Jen Grant creates these cheerful and artful flags with her original designs. Display your affection for wildflowers, bees, birds, bicycles, etc. by garlanding a doorway, deck, porch, window or wall. Her original block-printed designs are made in Lafayette, CO.
Our friend Clark has turned what used to be a family hobby into a full-time business. In his Longmont studio, he makes delightful cast beeswax candles that come in a variety of shapes and sizes, including several designs that are cast in on traditional European holiday season candle molds. Clark brought back some cool new geometric molds from Prague this year, included in the vast array we are offering.
Amber Lights candles are highly decorative, wonderfully detailed, naturally endowed with a heavenly honey scent, and burn clean and smokeless.
Hanukkah begins early this year at sundown on Sun., November 28th. A set of dripless, smokeless, hand-dipped beeswax candles from Amber Lights contains all the candles you’ll need to light the Menorah through the entire 8-day holiday. And they smell wonderful! And they come in a lovely blue mesh bag. And they are Local. And if you have no use for Hanukkah candles, we have everything from birthday candles to 6″ pillars, bee-skeps to Buddha heads, Deco to dragons, reindeer to roses, all beautifully crafted from our friend Clark at Amber Lights.
Amy Mundinger of Pine Tree Studios is truly a gifted craftswoman, with a keen eye for color and design, and well-honed skills in fiber arts from crochet to embroidery on upcycled felt, and free-motion quilting with hand-dyed 100% cotton fabrics. Amy is an active and prominent member of the Handweavers Guild of Boulder, which will hold its 2021 Fiber Art Show & Sale from November 3-7 at the Boulder County Fairgrounds.
This year, in addition to wonderful felt ornaments, flowers and needlebooks, and collaged and stitched cards, she has designed and sewn some very comfortable, effective, and attractive face masks, our favorite ones!
Their name may lead you to believe that they are a law firm. But to the contrary, Dana Jones and Amy Baxter are two Niwot moms who began sewing face masks at the onset of the pandemic and found they enjoyed working with fabric so much that they kept going, making charming, retro-styled all-cotton aprons (for grown-ups and kids), tea towels, placemats, and napkins. Amy and Dana use soft, absorbent cotton flour-sack material for their casual towels and tableware, and source their accent fabrics from local independent shops.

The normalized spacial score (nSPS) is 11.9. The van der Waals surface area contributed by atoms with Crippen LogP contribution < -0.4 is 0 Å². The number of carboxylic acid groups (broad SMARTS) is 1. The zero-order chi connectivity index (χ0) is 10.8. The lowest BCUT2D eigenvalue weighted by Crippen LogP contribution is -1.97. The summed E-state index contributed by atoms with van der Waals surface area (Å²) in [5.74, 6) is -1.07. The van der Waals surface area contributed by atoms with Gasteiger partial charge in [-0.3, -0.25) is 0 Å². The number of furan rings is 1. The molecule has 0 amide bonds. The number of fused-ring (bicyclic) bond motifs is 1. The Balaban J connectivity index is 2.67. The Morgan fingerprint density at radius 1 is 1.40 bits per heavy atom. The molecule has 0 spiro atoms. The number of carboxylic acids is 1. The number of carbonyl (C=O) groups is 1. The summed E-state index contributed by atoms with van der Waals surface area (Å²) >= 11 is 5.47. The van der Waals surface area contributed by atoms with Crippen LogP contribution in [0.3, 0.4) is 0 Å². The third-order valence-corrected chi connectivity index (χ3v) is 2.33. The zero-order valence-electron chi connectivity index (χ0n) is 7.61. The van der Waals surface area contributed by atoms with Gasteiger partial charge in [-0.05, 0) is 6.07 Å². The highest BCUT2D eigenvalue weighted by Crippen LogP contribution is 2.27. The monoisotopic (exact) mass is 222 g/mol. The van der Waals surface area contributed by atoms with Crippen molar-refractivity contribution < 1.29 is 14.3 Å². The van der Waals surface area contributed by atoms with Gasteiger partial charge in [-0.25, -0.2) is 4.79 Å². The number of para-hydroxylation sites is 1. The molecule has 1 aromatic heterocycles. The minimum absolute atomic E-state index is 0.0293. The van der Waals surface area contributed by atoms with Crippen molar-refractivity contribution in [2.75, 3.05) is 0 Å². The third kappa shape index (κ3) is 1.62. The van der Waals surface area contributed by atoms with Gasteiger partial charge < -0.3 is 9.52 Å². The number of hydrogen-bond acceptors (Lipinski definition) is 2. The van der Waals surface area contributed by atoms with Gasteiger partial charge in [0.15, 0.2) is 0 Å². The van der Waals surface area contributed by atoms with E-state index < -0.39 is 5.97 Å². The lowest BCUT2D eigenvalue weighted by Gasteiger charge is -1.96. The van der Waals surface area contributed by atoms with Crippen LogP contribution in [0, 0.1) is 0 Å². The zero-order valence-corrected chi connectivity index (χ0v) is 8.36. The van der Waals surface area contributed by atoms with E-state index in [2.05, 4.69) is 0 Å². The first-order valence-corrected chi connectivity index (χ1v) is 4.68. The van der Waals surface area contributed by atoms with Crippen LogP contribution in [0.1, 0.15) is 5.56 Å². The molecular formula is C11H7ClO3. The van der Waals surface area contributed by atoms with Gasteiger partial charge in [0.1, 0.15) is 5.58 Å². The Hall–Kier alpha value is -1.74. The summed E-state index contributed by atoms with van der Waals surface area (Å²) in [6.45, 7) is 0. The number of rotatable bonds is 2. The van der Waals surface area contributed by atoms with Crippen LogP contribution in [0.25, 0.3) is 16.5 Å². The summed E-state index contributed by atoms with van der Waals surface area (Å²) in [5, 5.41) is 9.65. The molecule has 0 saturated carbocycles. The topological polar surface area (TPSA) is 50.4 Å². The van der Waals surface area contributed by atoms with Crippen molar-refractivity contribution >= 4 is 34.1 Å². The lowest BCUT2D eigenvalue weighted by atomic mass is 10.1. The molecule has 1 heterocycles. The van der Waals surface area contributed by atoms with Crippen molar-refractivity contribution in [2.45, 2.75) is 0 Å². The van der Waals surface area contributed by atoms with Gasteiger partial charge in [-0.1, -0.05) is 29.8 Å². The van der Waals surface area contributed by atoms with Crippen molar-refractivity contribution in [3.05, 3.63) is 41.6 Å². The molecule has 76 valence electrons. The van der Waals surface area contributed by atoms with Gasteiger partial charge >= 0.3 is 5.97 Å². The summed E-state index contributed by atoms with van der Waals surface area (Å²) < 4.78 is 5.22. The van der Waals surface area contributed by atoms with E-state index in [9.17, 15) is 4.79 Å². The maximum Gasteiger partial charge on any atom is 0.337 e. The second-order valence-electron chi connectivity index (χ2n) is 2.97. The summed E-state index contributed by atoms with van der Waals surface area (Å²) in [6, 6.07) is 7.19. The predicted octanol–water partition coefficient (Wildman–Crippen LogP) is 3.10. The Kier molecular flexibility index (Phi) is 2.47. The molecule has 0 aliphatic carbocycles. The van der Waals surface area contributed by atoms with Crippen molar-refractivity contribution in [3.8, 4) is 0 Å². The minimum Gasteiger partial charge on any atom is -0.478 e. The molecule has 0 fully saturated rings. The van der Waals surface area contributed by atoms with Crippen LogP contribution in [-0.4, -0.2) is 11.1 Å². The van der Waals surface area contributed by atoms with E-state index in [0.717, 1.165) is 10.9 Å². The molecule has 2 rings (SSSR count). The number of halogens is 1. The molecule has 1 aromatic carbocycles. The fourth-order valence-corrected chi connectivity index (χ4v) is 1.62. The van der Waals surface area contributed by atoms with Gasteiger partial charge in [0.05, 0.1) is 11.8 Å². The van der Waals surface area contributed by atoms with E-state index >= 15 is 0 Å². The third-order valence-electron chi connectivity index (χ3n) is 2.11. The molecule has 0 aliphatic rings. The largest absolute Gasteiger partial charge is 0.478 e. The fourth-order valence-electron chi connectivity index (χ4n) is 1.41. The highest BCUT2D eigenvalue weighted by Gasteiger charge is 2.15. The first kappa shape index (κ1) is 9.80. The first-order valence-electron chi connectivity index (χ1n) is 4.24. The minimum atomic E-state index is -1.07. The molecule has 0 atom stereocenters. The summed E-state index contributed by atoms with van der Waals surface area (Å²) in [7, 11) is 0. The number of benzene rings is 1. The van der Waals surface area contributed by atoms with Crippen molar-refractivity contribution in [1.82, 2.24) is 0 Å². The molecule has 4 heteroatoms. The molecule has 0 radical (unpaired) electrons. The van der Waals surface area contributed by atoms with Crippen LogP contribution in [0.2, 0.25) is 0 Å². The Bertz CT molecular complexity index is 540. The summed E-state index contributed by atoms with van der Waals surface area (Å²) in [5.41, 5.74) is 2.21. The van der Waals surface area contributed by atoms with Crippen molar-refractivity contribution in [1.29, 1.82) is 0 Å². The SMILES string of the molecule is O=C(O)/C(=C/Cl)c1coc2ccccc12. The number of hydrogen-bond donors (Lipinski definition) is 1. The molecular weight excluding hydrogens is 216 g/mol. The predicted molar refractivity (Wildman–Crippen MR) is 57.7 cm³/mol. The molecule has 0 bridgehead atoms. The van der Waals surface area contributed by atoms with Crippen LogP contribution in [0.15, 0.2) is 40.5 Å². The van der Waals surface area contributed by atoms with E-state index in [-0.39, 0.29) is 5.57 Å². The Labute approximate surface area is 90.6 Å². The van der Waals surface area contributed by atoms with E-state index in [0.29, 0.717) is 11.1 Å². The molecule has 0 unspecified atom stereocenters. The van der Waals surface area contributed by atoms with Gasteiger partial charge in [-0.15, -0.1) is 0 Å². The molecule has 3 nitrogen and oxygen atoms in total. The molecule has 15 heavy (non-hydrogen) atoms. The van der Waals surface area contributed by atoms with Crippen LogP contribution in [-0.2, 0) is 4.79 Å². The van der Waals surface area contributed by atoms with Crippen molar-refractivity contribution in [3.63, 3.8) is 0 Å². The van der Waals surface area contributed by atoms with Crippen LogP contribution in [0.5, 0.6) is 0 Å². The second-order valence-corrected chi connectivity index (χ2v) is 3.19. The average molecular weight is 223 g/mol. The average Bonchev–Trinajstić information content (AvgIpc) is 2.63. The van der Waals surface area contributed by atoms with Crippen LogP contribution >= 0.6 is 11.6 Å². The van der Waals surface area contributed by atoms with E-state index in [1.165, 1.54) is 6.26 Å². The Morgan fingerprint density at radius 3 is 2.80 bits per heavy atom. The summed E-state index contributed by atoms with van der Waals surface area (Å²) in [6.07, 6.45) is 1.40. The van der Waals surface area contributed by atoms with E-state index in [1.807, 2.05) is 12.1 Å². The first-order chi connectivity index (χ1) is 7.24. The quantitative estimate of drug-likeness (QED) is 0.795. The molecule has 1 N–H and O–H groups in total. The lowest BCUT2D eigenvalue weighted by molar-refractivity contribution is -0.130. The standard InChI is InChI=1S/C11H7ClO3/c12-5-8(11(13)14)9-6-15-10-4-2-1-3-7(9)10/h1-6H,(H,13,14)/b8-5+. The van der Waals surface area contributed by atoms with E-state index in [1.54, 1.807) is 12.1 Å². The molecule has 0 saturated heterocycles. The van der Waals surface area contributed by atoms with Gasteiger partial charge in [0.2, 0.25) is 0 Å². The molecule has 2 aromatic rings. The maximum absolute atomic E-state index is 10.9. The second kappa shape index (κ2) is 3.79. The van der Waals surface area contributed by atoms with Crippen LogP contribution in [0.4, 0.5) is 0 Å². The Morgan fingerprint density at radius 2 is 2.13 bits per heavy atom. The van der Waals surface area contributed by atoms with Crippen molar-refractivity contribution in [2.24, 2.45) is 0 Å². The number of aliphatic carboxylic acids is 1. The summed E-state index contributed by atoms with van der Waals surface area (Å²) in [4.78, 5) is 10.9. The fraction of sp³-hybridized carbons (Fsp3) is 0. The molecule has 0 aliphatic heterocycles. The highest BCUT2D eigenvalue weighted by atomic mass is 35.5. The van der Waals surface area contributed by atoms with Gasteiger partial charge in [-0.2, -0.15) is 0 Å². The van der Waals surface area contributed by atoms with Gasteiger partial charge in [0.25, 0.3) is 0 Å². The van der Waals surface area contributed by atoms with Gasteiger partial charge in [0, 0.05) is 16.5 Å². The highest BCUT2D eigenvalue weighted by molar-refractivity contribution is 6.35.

The Front Range is a hotbed of innovation and passion for quality food with real flavor and real nutritional value. Whether it’s the micro-brews, coffee, chocolate, heirloom vegetables, pasture-raised meats, or ancient grains, or the gluten-free, paleo, keto, or vegan diet, Front Range Coloradans have shown great support and enthusiasm for slow, locally-grown, organic, fair-trade and creative, locally hand-crafted foods.
You can pick up a mouth-full or a basket-full of some of our favorite locally crafted specialty foods this month at our Holiday Gift Market all of them will easily keep through the holidays and beyond.
Cathy is a nationally exhibited potter making stoneware functional ceramics. She has been a Boulder resident forever. Most of her work gets shipped out, but she was able to spare us a few of her perfect garlic keepers!
We met Courtland at a Loveland art fair this summer, where his work was drawing crowds. When we got close enough to see, the reason was obvious – displays of beautiful turned wood urns, bowls and trays in elegant shapes. Courtland’s favorite woods to work with are burls and other ‘figured’ woods – spalted, birdseye, etc., which lend fascinating pattern and color variation.
We chose a collection of maple burl pieces, and a group of more casual cottonwood bowls and trays. All bowls and trays have food-safe finishes.
Inspired by Colorado’s wildlife and the outdoors, Amanda Maldonado makes delightful drawings of local animals in pen and ink. This year, we’re selling postcards and prints of these fun, hand-illustrated critters, and her brilliant, NEW Watercolor Postcard Kits!
This kit has everything you need to color in some fun barn animal postcards using watercolor! Watercolor allows you to blend and customize the color you want on the paper more easily than markers, crayons, and coloring pencils. The kit includes 5 postcards, a palette of 6 watercolors, and a free water brush pen. Amanda has hand-made her own luscious watercolor paints from locally collected plant materials!
Our customer and friend Diane Patterson makes these wonderful ornaments, called Temari, which date back to ancient Japan, where Temari was originally a handcraft of upper class women. Intricate designs were embroidered on handmade balls using silk threads from kimonos. The balls were used as toys.
Temari are unique, beautiful, colorful gifts. Attractive hanging as a single ornament, grouped in a bowl, used in a centerpiece, given as a housewarming gift, or simply to hold and admire, they will be treasured for many years.